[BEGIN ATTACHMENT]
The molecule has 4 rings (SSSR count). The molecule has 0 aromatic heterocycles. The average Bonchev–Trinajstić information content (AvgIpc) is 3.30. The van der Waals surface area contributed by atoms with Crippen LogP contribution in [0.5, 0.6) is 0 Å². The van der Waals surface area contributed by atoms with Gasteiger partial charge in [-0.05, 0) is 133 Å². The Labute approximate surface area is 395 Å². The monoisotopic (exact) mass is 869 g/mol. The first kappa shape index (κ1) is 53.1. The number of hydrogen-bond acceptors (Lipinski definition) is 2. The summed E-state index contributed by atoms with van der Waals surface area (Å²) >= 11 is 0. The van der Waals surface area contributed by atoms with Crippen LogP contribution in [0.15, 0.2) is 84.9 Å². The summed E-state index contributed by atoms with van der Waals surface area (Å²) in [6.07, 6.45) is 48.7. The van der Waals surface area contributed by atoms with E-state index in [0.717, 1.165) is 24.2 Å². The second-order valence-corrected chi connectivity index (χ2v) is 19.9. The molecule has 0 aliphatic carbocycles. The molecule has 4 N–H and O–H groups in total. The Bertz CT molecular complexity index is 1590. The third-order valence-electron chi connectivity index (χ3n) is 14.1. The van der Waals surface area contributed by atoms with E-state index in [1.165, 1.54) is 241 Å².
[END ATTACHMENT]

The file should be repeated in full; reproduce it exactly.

The molecule has 4 rings (SSSR count). The molecule has 0 aromatic heterocycles. The average Bonchev–Trinajstić information content (AvgIpc) is 3.30. The van der Waals surface area contributed by atoms with Crippen LogP contribution in [0.5, 0.6) is 0 Å². The van der Waals surface area contributed by atoms with Gasteiger partial charge in [-0.05, 0) is 133 Å². The Labute approximate surface area is 395 Å². The monoisotopic (exact) mass is 869 g/mol. The first kappa shape index (κ1) is 53.1. The number of hydrogen-bond acceptors (Lipinski definition) is 2. The summed E-state index contributed by atoms with van der Waals surface area (Å²) >= 11 is 0. The van der Waals surface area contributed by atoms with Crippen LogP contribution in [0.15, 0.2) is 84.9 Å². The summed E-state index contributed by atoms with van der Waals surface area (Å²) in [6.07, 6.45) is 48.7. The van der Waals surface area contributed by atoms with E-state index in [0.717, 1.165) is 24.2 Å². The second-order valence-corrected chi connectivity index (χ2v) is 19.9. The molecule has 0 aliphatic carbocycles. The molecule has 4 N–H and O–H groups in total. The Bertz CT molecular complexity index is 1590. The third-order valence-electron chi connectivity index (χ3n) is 14.1. The van der Waals surface area contributed by atoms with E-state index in [1.165, 1.54) is 241 Å².